I guess this is an overly colorful way of saying “make the priorities important and enjoy the outcome.” I’m not saying that I’ll be throwing out my plethora of tools and options to deliver audio at the highest level possible, but I am choosing not to labor over the small things as much. The source, gain structure, short signal paths, etc. – these are the foundations that are truly important and I have a renewed enthusiasm to preserve these pillars; albeit, with a little color and fun along the way. I mean, as with anything creative, contrast is the small touch that stands out.

Anyway, this is all rather poetic and could likely fall to the wayside within the heat of audio battle. So, I guess I’ll let you know once I’m touring again. Until then, I will happily dream of this audio utopia. Good luck to you all.

Ed Hatfield: As a monitor engineer, one tends to spend quality – and sometimes intimate – time with artists. That is, to make adjustments to equipment, often you have to place your hands on the artist. Sometimes you may be required to go as far as to touch their face and near their mouths.

The coronavirus has made me consider where my hands have been lately. What have I been touching? Who else may have also touched that item? I’ll take this with me as I go back to work. I’ll be even more aware of the health of my artists and how it can be affected by me. This is something I’ve always done, but it will be that much more in the forefront of my thinking. You’ll see me cleaning equipment more often.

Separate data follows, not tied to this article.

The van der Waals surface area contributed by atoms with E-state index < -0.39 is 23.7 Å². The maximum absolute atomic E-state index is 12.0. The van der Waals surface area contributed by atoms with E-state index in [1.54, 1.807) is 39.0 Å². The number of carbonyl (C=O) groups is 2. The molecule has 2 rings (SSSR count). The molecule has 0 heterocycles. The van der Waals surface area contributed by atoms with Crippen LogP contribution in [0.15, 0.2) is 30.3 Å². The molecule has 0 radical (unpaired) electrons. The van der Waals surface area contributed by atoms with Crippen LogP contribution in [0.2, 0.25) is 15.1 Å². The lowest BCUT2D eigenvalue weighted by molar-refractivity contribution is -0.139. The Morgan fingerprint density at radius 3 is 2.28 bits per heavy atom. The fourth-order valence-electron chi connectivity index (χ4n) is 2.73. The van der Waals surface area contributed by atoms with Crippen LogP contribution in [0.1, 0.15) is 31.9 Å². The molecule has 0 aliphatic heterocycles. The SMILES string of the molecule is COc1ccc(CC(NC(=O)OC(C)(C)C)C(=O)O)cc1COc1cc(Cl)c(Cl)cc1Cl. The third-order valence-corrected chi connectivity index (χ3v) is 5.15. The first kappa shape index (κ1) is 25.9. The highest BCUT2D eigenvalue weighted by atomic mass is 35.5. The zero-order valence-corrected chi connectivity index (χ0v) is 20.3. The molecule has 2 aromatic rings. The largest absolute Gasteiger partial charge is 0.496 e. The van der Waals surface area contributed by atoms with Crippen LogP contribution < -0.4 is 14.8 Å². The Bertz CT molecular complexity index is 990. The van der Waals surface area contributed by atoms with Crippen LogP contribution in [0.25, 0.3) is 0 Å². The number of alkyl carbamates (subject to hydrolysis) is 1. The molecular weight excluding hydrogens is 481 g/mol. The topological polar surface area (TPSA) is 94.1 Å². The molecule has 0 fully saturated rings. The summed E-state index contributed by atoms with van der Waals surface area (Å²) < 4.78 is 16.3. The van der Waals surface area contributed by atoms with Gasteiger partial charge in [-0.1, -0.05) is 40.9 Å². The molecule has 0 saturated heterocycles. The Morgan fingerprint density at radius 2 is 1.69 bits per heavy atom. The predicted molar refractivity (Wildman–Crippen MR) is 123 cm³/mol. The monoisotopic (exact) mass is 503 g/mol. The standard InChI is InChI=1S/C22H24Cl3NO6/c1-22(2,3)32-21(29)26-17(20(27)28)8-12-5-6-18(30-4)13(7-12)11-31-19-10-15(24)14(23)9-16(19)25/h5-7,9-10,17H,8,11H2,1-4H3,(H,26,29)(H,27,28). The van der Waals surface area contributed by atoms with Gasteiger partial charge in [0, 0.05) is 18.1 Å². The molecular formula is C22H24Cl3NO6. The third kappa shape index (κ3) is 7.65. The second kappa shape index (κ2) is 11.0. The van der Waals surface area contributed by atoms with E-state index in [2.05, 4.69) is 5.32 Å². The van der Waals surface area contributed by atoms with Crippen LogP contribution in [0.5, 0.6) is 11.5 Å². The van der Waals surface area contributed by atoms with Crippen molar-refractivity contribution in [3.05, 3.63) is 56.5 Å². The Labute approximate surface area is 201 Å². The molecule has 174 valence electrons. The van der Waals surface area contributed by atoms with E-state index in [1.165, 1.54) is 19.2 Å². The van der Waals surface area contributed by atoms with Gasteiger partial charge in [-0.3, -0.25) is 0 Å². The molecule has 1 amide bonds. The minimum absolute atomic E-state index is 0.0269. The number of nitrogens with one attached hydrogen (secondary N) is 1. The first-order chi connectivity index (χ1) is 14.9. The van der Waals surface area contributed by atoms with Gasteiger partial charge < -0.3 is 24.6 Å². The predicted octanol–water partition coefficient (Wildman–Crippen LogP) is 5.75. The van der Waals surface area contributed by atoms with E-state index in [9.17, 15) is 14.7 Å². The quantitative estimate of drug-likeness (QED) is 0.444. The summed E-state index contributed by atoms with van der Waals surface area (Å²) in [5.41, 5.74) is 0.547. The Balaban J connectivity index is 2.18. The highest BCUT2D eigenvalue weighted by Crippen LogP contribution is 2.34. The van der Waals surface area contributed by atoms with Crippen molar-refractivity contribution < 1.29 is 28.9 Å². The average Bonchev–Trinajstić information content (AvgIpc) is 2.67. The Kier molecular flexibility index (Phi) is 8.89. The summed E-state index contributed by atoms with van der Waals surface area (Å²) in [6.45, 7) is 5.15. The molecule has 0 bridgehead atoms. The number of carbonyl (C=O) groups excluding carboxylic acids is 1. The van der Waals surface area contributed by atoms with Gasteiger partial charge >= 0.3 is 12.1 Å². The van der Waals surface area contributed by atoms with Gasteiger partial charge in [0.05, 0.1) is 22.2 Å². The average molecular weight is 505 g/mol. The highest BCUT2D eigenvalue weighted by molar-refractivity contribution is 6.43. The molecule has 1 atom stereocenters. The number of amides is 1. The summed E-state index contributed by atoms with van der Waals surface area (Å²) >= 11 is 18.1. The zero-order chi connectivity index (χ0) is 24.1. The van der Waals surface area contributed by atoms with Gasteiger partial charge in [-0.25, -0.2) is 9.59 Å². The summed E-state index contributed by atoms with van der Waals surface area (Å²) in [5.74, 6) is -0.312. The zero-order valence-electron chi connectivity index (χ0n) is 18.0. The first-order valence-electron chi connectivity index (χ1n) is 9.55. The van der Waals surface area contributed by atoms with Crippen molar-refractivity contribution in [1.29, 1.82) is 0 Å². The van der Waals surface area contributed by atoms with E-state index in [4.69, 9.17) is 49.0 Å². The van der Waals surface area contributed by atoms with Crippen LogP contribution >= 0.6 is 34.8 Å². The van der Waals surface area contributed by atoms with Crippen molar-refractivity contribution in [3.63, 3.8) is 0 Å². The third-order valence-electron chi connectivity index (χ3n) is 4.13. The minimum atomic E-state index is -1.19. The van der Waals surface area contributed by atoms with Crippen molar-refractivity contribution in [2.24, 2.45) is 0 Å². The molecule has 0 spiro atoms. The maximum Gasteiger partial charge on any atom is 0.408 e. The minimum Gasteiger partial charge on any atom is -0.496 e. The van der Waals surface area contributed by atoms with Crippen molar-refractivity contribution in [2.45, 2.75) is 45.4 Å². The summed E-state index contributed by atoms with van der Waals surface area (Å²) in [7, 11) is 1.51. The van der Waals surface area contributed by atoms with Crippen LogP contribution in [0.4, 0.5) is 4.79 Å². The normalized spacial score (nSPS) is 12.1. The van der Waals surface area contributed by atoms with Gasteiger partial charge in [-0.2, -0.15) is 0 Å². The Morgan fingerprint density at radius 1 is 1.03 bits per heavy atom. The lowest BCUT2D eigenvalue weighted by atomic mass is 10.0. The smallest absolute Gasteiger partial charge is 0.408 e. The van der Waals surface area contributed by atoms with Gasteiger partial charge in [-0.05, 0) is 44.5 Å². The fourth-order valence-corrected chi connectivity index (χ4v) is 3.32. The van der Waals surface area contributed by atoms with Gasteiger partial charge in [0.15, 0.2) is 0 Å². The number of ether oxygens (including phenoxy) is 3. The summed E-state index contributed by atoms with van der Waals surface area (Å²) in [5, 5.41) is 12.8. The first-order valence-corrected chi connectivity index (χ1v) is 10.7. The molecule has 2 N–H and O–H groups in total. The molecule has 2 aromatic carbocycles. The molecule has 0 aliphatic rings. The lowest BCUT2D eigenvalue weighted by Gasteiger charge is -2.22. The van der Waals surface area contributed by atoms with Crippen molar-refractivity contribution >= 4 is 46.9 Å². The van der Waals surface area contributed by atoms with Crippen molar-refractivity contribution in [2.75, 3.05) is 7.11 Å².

Technically speaking, I’m really looking forward to playing with wireless/RF and more specifically, antenna positions. To me, antennas are such a magical, mysterious piece of equipment. Metal windings at a specific length or metal “tape” laid out in a specific pattern that will capture and naturally amplify a signal that has been put into the air. It’s mind-blowing.

Over the past year, I’ve had the time to really study antennas and radio waves, and how the waves propagate through air and travel through copper. I plan to try some “brave” new antenna placements. I’ll take advantage of the fact that RF travels easier through copper than it does through air. I feel confident that I can really step up my “RF game.”

Michael Lawrence: I’ve used this time to focus on upping my mixing game. For most of my career I’ve (half-jokingly) said I “mix like a system tech” and I figured this was a good opportunity to make some improvements and hopefully not have to say that to people anymore.